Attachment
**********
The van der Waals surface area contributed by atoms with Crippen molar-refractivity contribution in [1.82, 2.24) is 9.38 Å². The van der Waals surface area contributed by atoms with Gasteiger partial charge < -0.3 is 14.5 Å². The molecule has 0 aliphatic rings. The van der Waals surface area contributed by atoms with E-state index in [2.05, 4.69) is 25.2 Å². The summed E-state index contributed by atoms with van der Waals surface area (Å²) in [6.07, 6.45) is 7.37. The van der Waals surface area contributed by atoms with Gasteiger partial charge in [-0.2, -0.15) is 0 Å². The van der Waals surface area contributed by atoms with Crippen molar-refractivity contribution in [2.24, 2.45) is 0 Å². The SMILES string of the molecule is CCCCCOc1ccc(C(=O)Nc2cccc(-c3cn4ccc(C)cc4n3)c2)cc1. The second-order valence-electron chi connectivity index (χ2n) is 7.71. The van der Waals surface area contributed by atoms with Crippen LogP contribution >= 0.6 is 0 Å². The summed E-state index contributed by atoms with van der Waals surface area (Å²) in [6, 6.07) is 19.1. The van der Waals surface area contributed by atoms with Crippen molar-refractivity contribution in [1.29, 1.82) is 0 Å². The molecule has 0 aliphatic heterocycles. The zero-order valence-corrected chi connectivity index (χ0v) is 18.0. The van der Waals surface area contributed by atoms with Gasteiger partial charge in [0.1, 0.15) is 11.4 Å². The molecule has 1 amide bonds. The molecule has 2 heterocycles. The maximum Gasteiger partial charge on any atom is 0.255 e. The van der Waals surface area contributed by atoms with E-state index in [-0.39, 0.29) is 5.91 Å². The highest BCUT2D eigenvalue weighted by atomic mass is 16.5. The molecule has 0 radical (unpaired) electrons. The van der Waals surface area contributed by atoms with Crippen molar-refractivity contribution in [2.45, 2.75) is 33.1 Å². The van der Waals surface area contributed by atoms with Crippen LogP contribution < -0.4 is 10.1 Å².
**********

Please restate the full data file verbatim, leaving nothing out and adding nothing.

The van der Waals surface area contributed by atoms with Crippen molar-refractivity contribution in [1.82, 2.24) is 9.38 Å². The van der Waals surface area contributed by atoms with Gasteiger partial charge < -0.3 is 14.5 Å². The molecule has 0 aliphatic rings. The van der Waals surface area contributed by atoms with E-state index in [2.05, 4.69) is 25.2 Å². The summed E-state index contributed by atoms with van der Waals surface area (Å²) in [6.07, 6.45) is 7.37. The van der Waals surface area contributed by atoms with Gasteiger partial charge in [-0.2, -0.15) is 0 Å². The van der Waals surface area contributed by atoms with Crippen molar-refractivity contribution in [2.24, 2.45) is 0 Å². The SMILES string of the molecule is CCCCCOc1ccc(C(=O)Nc2cccc(-c3cn4ccc(C)cc4n3)c2)cc1. The second-order valence-electron chi connectivity index (χ2n) is 7.71. The van der Waals surface area contributed by atoms with Crippen LogP contribution >= 0.6 is 0 Å². The summed E-state index contributed by atoms with van der Waals surface area (Å²) in [6, 6.07) is 19.1. The van der Waals surface area contributed by atoms with Crippen molar-refractivity contribution in [1.29, 1.82) is 0 Å². The molecule has 0 aliphatic heterocycles. The zero-order valence-corrected chi connectivity index (χ0v) is 18.0. The van der Waals surface area contributed by atoms with Gasteiger partial charge in [0.1, 0.15) is 11.4 Å². The molecule has 1 amide bonds. The molecule has 2 heterocycles. The maximum Gasteiger partial charge on any atom is 0.255 e. The van der Waals surface area contributed by atoms with E-state index in [-0.39, 0.29) is 5.91 Å². The highest BCUT2D eigenvalue weighted by atomic mass is 16.5. The molecule has 0 radical (unpaired) electrons. The van der Waals surface area contributed by atoms with Crippen molar-refractivity contribution in [2.45, 2.75) is 33.1 Å². The van der Waals surface area contributed by atoms with Crippen LogP contribution < -0.4 is 10.1 Å².